The idea that Jadarrius would have been thrown by the train hadn’t occurred to me, and I was processing the thought of my two little boys finding his body while hearing one of them tell me about it first-hand. It was surreal. I was lost in my own mind and still trying to stay present for the sake of this person, this adult, in front of me. Braxton walked a few steps backward, away from the tracks, and motioned for me to do the same. 

“Miss Mac?”

I was jolted from thought. “Yeah?”

And this moment I’ll never forget.

“Don’t you hear it?” he said, putting his foot on his soccer ball to keep it from rolling.

“Hear what?” I asked, genuinely confused.

“It’s coming,” he said.

I turned to look where his eyes were pointed and saw the train, speeding down the tracks, left-to-right, whooshing past us.

How couldn’t I have heard that? I thought. Why didn’t I hear that?

In my life, there have been many moments of joy and sadness, too big to contain in a single heart, that had to spill out through my words or through my tears. This moment, though one of the most important to me to this day, was so other-worldly that it stopped my heart in its tracks.

There were no words, no tears. There was only standing next to my 11-year-old student, enveloped by the noise and horn of the train that had killed his best friend five days before.

A train’s horn was a lullaby for me as a child - a comforting, faraway reminder that someone was always going somewhere, even while I was sleeping. Since that day, a train’s horn has been the toll of a bell, memorializing that someone young and precious died, even while I was living.

It pains me to think that writing this down is selfish; that his life has been absorbed into my own story. By telling it to you now, has Jadarrius stopped being a life of his own? And if I tell it too many times, will the pieces of that story fracture and fly away? This story, crudely told, is offered alongside a cross by the side of the train tracks, name now faded, top board broken off from years of weather damage. Things that will never be enough.

Things that are all we can manage. 

Fetch or Wretch: Met Gala 2017

It's that time again, people. Running down the celebrity styles, because you KNOW they care what we think. 

The theme for this year's Met Ball is Rei Kawakubo/Comme des GarçonsRei Kawakubo is one of (I think) only two designers ever to have been honored in their lifetimes at the Met Gala. As I'm writing this, it's Monday evening and I'm watching the outfits roll in. We should expect, per the theme, to see a lot of architectural and abstract looks. If there's ever a time to get crazy, now is the moment.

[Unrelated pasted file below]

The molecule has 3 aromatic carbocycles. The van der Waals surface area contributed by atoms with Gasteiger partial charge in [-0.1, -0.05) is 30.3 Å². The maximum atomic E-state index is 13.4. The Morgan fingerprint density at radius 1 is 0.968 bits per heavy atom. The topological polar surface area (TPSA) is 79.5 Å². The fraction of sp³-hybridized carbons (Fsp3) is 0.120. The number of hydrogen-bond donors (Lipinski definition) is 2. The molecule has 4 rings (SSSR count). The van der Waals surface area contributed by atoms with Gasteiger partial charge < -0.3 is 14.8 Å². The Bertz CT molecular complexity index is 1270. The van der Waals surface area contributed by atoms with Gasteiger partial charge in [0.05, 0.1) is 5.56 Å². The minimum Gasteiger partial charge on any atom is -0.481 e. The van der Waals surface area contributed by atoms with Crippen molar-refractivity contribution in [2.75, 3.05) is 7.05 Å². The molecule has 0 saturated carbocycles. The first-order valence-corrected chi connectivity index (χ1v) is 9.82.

A note: We at DHDG do not feature Kardashians or their spouses anymore. We're sick of them and they never wear anything worth noting. 



Gisele Bundchen

People, this one BARELY made the cut. Not because Gisele isn't a perfect human specimen (she is) or because the dress doesn't knock me out with fit and taste (it does), but because Gisele is one of the hosts of the party this year. And THIS is what she chose to wear on an evening celebrating avant garde designs?? I'm snoring. Next. 

Lily Collins

Now THAT'S WHAT I'M TALKIN' ABOUT. You werq that freaky goth Barbie ballerina of your nightmares baby doll wig, Lily! Perfect fit, perfect execution, perfect girl to wear it. 5 stars. 

Katie Holmes

Don't worry, I was surprised as you were that THIS name is on the Fetch list. I have had a longstanding, irksome feeling toward Katie Holmes and her stoke mouth-speech, probably precipitated by this bastardization of one of my all-time favorite Broadway tunes. Ugh I just made the mistake of re-watching that and somehow it's even worse than I remember. Anyway this dress is good I can't say any more about her, good job escaping from Scientology, see ya. 

Elizabeth Banks

I will never know if I actually like this or if I've just been hypnotized into believing I do. But for now, I'm so all over this checkerboard nonsense. Pretty hair, pretty makeup, pretty dress. 

Lena Dunham

Another one that I can't believe I'm including in this category, but it is so rare that Lena gets it even in the BALLPARK of right that we need to celebrate her choices. Even if she does look like a Scottish marm. 

Riley Keough